As a result, all information concerning the committee is not subject to subpoena or discovery in legal proceedings. It is not admissible as evidence in any judicial or administrative proceeding or any nursing liability lawsuit arising from the provision of or failure to provide nursing services. For instance, suppose the committee determines that the nurse’s conduct should not be reported to the BON. In that case, the committee members may only report the nurse to the BON if the committee member has knowledge of the nurse’s conduct independently of peer review or believes that the committee made its determination in bad faith. 

The only entities the peer review committee shall disclose information to are licensing authorities of any state and law enforcement agencies investigating criminal matters. They also may disclose information to the following entities:

  • a licensing agency of any state;
  • a law enforcement agency investigating a criminal matter;
  • the association, school, agency, facility, or other organization under whose authority the committee is established;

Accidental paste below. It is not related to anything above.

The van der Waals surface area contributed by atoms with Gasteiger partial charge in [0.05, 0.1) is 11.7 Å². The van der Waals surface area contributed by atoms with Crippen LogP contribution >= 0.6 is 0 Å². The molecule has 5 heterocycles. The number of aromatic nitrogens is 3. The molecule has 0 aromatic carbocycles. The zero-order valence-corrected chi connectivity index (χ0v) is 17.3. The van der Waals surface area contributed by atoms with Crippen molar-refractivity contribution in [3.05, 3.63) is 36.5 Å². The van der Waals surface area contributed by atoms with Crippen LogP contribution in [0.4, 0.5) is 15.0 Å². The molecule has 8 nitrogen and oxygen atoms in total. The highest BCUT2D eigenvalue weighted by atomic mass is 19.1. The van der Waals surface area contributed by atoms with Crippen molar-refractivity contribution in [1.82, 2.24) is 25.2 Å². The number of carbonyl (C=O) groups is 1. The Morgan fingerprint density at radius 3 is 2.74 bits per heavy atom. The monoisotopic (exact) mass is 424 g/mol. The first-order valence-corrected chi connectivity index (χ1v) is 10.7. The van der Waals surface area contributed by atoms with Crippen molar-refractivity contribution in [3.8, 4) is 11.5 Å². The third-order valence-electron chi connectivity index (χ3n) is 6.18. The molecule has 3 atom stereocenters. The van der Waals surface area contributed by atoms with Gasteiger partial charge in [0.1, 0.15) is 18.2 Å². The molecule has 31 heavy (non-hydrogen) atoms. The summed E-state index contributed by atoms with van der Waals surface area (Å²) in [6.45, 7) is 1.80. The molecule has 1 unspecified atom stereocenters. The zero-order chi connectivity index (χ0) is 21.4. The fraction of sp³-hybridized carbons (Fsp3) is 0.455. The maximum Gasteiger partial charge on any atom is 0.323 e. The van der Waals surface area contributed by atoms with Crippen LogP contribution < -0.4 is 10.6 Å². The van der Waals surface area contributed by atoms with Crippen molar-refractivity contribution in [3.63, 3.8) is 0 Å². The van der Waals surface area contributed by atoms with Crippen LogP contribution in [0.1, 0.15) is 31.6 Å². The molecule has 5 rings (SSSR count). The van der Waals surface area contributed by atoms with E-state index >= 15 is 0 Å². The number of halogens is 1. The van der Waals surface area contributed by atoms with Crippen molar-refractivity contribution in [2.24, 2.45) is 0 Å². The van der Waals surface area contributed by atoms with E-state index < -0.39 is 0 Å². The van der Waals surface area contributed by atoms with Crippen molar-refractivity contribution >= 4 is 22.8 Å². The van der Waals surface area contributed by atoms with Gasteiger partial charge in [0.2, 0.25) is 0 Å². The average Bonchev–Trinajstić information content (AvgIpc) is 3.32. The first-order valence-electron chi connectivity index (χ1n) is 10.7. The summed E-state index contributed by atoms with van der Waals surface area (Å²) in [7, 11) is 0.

• another nursing peer review committee;
  • a peer assistance program approved by the board under Chapter 467, Health and Safety Code;
  • an appropriate state or federal agency or accrediting organization that accredits a health care facility or school of nursing or surveys a facility for quality of care;  
  • a person engaged in bona fide research if all information that identifies a specific individual is deleted; or
  • a patient safety committee established by the same entity that established the peer review committee.

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Get Assistance Defending Your Nursing License Today 

Do not hesitate to get legal assistance if facing a nursing peer review committee or disciplinary action against your nursing license. Contact a Texas nursing license defense attorney immediately if you receive or anticipate receiving notice of disciplinary proceedings.